Publish or Die! Part 11: That’s a whole lot of blood for nothing.

November 17, 2009

“You should leave Brown Girls alone for awhile,” Viking Woman advised me the other day, “and work on your other novels instead. See if you can’t get those ones published.”

Yeah, good one, honey. Because, after 20 years as journalist, being reduced to washing soiled knickers in a seniors’ residence isn’t humiliating enough. Now you want me to return to banging my head against the front gate of the Ivory Tower of Publishing? I’ve done that for a dozen years now — I have so much disappointment stored up, I could bottle and sell the stuff.

I have a confession to make: I only write for money. That’s why I made such a good reporter — if someone paid me the big bucks, I’d put my blood and soul on the page for them. I’ve worked the equivalent of several months’ worth of unpaid overtime to polish those words into precious nuggets of stories. Pay me every two weeks and I’ll die for you. Or, at the very least, type very fast.

In basic terms, money = words. No money = I’ll be over here in front of the TV.

Except that isn’t how it works when it comes to publishing a book, is it? In that business, you put your blood and soul on the page and all you get in return is a stain on that page where the literary agent spilled his coffee when his secretary used a bit too much teeth while administering her boss’s morning blow job.

Simply put, I’m a mercenary. I don’t possess a burning desire to write. I don’t have words bulging out of my brain demanding to be committed to paper. I’m not awakened in the middle of the night scrambling for a pen because a fully-formed plot arc burst forth from a dream like one of those Alien chest-bursting things.

Writing is hard slogging and I like to be rewarded for my efforts. I once had a student job where I was paid at the end of each workday and loved it. It’s all about instant gratification, baby. I want it all and I want it now is, I believe, how Freddy Mercury once put it.

Even this blog was started with the idea of scoring cash via Google ads. Except, according to my sources, only one blogger in the entire world — Heather B. Armstrong — actually makes any serious money from ads on a blog site. That’s because she’s not afraid to — figuratively speaking, of course — put her vulva on display for her fawning mommy fans. And, one suspects, because her husband spends his time using random computers to log in 50,000 times a day. Lucky bitch.

So the only reason I bother writing this blog at all is to embarrass my children and leave a legacy for their offspring. Good ole Gampy Bitemymoko, they’ll all reminisce one day, he sure was a miserable old fart. But cuddly in a lumpy sort of way.

Having the tenacity and the ambition to stick to a writing routine no matter what the future of the project is why I admire my UK friend at newtowritinggirl.wordpress.com. This English rose is participating in the annual NaNoWriMo competition. I’m not quite sure how that abbreviation rates on my Lame Scale, but it stands for National Novel Writing Month. The goal, according to nanowrimo.org, is to complete a 175-page (50,000 words) novel between 12:01 a.m. Nov. 1 and midnight Nov. 30.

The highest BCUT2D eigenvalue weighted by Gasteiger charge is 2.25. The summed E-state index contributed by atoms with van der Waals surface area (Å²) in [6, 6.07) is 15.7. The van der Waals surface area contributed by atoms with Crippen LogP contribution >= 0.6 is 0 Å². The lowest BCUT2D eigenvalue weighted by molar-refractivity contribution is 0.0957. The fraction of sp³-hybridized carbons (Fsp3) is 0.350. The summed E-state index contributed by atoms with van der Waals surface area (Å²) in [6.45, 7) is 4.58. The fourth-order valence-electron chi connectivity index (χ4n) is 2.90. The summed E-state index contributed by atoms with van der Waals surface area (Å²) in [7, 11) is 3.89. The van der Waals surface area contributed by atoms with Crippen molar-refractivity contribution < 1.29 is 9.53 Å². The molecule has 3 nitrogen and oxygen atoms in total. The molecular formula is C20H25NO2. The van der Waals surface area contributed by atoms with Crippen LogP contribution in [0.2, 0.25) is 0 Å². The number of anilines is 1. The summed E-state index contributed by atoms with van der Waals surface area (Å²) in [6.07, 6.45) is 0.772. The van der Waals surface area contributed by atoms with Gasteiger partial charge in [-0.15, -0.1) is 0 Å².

NeToWriGir (as I like to call my UK friend) is keeping track of her daily output in her November blog postings and, to date, appears to be doing her best to bang off the 1,667 words she’ll need to average each day to reach her goal. I have no idea what her novel is about but maybe, if I send e-chocolates, she’ll let me read it when it’s finished.

While I wasn’t involved in a competition at the time, that’s pretty much how I wrote the first draft of Brown Girls. My goal was to average 1,000 words a day and thus be finished in 120 days. I maintained that average for several long stretches at a time, amazing myself in the process because I don’t nornally tend to be very disciplined, especially when it comes to coffee and O’Ryans sour-cream-and-onion chips.

In the end, it took me some 270 days to finish the book, but that included a number of drafts and several weeks of editing and snipping and polishing.

Was it worth nine months of my time? My bank account would issue a resounding no. But I (and several others, including the Langley library) now own a book with my name on it. When it comes to having your ego stroked, nothing feels better (and you won’t spill your coffee in the process).

Should I turn my attention to the Brown Girls sequel and the other five or six novels I have stored on my computer in various stages of completion? I’m going to say yes.

And I’m going to start tonight — right after I check what’s on TV.

***

You can buy Brown Girls at http://www.smashwords.com/books/view/1937.

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One Response to “Publish or Die! Part 11: That’s a whole lot of blood for nothing.”

  1. newtowritinggirl said

    From someone who has read the 1st Novel, I definitely say – YES! Carry on with the next Brown Girls! And hurry up about it, I’m looking forward to it (no pressure, honest!)! 🙂

    I like my abbreviation. If all this abbreviation thing is going on, should you therefore be BiMyMo? I actually quite like that!

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